Your hair is surprisingly recyclable. People generate a staggering amount of hair waste—salons in the U.S. and Canada toss out some 31.5 tons a day. But what if that discarded hair didn’t have to be waste?
Nanako Hama gets a lot of mail. Mostly from strangers who live in her home city of Tokyo, but many packages also arrive from further afield in Japan. In lightly padded envelopes, they send locks of their hair—long, short, dyed, relaxed, permed—hoping to recycle it.
People generate a staggering amount of hair waste—salons in the U.S. and Canada toss out some 31.5 tons a day, and that figure is sevenfold higher in Europe. Nearly all of that waste ends up in landfills and incinerators, where it can release harmful greenhouse gases that contribute to climate change.
But hair, proponents say, possesses so many useful properties that it’s a shame to simply toss it out. Which is why people all around the world, like Hama, have been collecting hair and finding innovative ways to recycle it, from weaving it into mats for mopping up oil spills to liquidizing it for use as a fertilizer.
“When you have hair on your head, it’s really important. But when it falls or you cut it, it suddenly becomes garbage,” says Hama. “Hair can be transformed into something really valuable.”
Hama is part of the San Francisco-headquartered nonprofit Matter of Trust (MoT). Members work at more than 60 hubs dotted across 17 countries, using machines to felt hair donated from local salons and individuals into inch-thick square mats roughly 33 inches across. The mats are then used to clean up oil slicks.
Hair is particularly well-suited for this, says MoT cofounder Lisa Gautier. “That’s because its rough sort of scaly outer layer lets oil cling to it.”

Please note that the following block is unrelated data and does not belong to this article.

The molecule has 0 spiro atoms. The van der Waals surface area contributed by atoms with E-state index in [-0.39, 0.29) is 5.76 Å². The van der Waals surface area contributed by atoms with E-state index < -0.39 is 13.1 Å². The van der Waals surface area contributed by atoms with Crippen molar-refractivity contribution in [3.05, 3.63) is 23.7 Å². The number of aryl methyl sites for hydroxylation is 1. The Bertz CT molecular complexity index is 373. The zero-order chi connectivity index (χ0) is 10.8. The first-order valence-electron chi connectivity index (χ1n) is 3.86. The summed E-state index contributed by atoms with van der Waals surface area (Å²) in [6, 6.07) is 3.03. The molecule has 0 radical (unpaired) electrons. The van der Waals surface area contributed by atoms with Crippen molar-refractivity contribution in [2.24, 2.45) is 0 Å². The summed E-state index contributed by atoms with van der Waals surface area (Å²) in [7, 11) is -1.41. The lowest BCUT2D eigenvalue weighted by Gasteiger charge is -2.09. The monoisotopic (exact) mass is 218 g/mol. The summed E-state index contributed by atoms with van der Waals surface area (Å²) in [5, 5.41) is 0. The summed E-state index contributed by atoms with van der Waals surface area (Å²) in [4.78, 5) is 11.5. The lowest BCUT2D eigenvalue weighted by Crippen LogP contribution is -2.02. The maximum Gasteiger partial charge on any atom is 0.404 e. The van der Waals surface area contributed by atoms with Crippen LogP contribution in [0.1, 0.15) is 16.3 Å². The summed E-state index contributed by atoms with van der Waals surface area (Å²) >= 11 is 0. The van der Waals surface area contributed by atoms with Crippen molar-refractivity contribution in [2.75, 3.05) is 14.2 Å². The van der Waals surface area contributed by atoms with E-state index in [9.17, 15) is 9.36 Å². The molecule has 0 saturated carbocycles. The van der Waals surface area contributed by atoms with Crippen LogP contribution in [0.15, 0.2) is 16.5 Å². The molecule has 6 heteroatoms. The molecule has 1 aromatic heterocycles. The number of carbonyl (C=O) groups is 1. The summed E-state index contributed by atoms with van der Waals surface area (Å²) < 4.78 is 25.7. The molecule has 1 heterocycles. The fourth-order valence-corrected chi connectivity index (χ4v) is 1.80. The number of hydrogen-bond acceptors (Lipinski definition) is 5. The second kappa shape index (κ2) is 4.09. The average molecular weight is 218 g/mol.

More specifically, hair is made of 95 percent keratin, and it’s this fibrous protein that mediates hydrophobic interactions—in other words, “oily stuff sticking together,” says Glenn Johnson, a materials scientist with the U.S. Air Force, who works with MoT to help develop and test the mats.
“Plus, hair has a large surface area,” says Megan Murray, an environmental scientist at the University of Technology Sydney, in Australia. In a 2018 study, Murray found that buffers made of recycled human hair could adsorb 0.84 grams of crude oil onto its surface for every gram of hair—significantly more than polypropylene, a type of plastic that’s typically used to clean up oil slicks.
MoT’s mats have been used in major oil spills, including the 2010 Deepwater Horizon and 2007 Cosco Busan incidents. Later this year, Hama’s team will deploy their mats in Niigata City, some four hours north of Tokyo, where more than 300 leaky wells remain in an abandoned oil field that once boasted the country’s largest oil production.
(Excerpt from ‘Your hair is surprisingly recyclable’, nationalgeographic.com, 2023)
Why do people from around the world send locks of their hair to Nanako Hama?